Join Blinkist to get the key ideas from
Get the key ideas from
Get the key ideas from
The Ultimate Origin Story
- Read in 12 minutes
- Audio & text available
- Contains 7 key ideas
Genesis (2019) lays out a gripping, blow-by-blow account of the first 13.8 billion years of our universe. From the mysterious initial void to the birth of the very first stars, it conjures up vistas no less dizzying than the grand creation myths of old.
Key idea 1 of 7
The universe springs from a void, and inflates rapidly.
In the beginning, all that exists is a void – a kind of mysterious vacuum which technically contains nothing, but inside of which some very important events take place.
According to the laws of physics, even an apparently “empty” void, like the one that predates our universe, undergoes quantum fluctuation, a process by which fleeting virtual particles appear and then disappear again in the blink of an eye.
At first, these fluctuations happen only on a tiny scale. But suddenly something occurs that magnifies this process – and afterward, nothing will ever be the same.
The key message here is: The universe springs from a void, and inflates rapidly.
As the vacuum fluctuates, a particle known as an inflaton begins to exert a powerful effect. The void bubbles with ephemeral energy and the field of this inflaton does something immensely consequential: it inflates the process out of all proportion.
With this single action, the tiny bubble of a vacuum expands at an unimaginable pace – faster even than the speed of light. What was microscopic becomes macroscopic in an instant, and rushes outward at a ferocious pace. The universe has come into existence.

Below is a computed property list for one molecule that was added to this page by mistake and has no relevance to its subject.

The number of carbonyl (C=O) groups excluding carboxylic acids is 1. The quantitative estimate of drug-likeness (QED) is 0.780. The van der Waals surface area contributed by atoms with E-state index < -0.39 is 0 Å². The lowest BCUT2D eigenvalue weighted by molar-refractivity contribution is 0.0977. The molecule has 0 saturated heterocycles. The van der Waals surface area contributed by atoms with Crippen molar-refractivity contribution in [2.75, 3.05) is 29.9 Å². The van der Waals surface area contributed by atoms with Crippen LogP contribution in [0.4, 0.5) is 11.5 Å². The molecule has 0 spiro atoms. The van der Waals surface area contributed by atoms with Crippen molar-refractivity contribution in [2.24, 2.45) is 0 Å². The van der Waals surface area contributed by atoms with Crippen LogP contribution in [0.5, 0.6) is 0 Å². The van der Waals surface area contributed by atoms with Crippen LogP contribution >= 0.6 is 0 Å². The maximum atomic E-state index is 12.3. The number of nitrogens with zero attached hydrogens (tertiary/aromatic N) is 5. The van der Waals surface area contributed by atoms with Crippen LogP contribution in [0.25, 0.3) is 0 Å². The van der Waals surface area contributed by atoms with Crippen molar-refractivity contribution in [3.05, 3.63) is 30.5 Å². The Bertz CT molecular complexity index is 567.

This period of the birth of the universe is still poorly understood – and the closer you approach the origin, the murkier things become. But the fact that the universe sprang from a void has an interesting implication – in short, that the universe is still just a kind of vacuum that’s undergone a transformation.
Now, on the face of it, this claim makes no sense. Looking around, you can see lots of things that you know for a fact exist – like your own body, for starters. Doesn't the existence of your hands and legs prove that we don’t live in a void?
Well, no. The notion that we live in a void doesn’t mean that nothing exists: It means that the universe contains zero net energy. In other words, all the positive energy the universe possesses in the form of matter is canceled out by the negative energy of its gravitational fields.
If you were able to take a calculator and add up all the energy the universe contains, and then subtract the negative energy of gravity, you’d be left with one number, zero, in a further indication that we emerged from a fluctuation in the void.